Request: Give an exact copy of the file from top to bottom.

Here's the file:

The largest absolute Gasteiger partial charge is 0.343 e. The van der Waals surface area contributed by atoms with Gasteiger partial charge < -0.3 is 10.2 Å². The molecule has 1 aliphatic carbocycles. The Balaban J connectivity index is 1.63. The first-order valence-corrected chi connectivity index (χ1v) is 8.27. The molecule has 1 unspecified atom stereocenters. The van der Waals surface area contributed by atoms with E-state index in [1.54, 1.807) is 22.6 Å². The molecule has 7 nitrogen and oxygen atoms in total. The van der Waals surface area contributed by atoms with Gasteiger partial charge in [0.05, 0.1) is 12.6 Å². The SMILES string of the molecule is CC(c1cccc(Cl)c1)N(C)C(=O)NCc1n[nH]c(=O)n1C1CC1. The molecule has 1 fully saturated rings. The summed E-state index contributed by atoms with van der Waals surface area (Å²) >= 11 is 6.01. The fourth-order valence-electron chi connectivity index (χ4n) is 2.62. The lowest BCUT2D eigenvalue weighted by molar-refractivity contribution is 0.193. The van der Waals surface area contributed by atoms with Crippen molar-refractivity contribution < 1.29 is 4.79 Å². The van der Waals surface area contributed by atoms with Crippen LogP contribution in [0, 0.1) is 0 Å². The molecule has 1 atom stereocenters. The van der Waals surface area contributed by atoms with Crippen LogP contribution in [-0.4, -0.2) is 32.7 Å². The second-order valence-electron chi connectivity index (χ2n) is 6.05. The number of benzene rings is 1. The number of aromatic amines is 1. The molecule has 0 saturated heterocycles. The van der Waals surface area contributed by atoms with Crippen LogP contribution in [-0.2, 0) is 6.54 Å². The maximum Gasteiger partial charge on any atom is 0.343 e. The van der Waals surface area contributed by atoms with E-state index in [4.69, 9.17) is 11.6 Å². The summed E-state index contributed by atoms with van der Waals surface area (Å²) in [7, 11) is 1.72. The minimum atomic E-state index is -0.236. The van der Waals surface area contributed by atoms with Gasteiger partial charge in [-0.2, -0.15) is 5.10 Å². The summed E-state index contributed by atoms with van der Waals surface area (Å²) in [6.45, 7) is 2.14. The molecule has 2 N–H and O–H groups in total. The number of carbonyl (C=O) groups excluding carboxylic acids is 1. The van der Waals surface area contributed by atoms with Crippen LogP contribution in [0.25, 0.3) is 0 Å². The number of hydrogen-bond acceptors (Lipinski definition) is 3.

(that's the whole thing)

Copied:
The largest absolute Gasteiger partial charge is 0.343 e. The van der Waals surface area contributed by atoms with Gasteiger partial charge < -0.3 is 10.2 Å². The molecule has 1 aliphatic carbocycles. The Balaban J connectivity index is 1.63. The first-order valence-corrected chi connectivity index (χ1v) is 8.27. The molecule has 1 unspecified atom stereocenters. The van der Waals surface area contributed by atoms with E-state index in [1.54, 1.807) is 22.6 Å². The molecule has 7 nitrogen and oxygen atoms in total. The van der Waals surface area contributed by atoms with Gasteiger partial charge in [0.05, 0.1) is 12.6 Å². The SMILES string of the molecule is CC(c1cccc(Cl)c1)N(C)C(=O)NCc1n[nH]c(=O)n1C1CC1. The molecule has 1 fully saturated rings. The summed E-state index contributed by atoms with van der Waals surface area (Å²) >= 11 is 6.01. The fourth-order valence-electron chi connectivity index (χ4n) is 2.62. The lowest BCUT2D eigenvalue weighted by molar-refractivity contribution is 0.193. The van der Waals surface area contributed by atoms with Crippen molar-refractivity contribution < 1.29 is 4.79 Å². The van der Waals surface area contributed by atoms with Crippen LogP contribution in [0, 0.1) is 0 Å². The molecule has 1 atom stereocenters. The van der Waals surface area contributed by atoms with Crippen LogP contribution in [-0.4, -0.2) is 32.7 Å². The second-order valence-electron chi connectivity index (χ2n) is 6.05. The number of benzene rings is 1. The number of aromatic amines is 1. The molecule has 0 saturated heterocycles. The van der Waals surface area contributed by atoms with Crippen LogP contribution in [-0.2, 0) is 6.54 Å². The maximum Gasteiger partial charge on any atom is 0.343 e. The van der Waals surface area contributed by atoms with E-state index in [4.69, 9.17) is 11.6 Å². The summed E-state index contributed by atoms with van der Waals surface area (Å²) in [7, 11) is 1.72. The minimum atomic E-state index is -0.236. The van der Waals surface area contributed by atoms with Gasteiger partial charge in [-0.2, -0.15) is 5.10 Å². The summed E-state index contributed by atoms with van der Waals surface area (Å²) in [6.45, 7) is 2.14. The molecule has 2 N–H and O–H groups in total. The number of carbonyl (C=O) groups excluding carboxylic acids is 1. The van der Waals surface area contributed by atoms with Crippen LogP contribution in [0.25, 0.3) is 0 Å². The number of hydrogen-bond acceptors (Lipinski definition) is 3.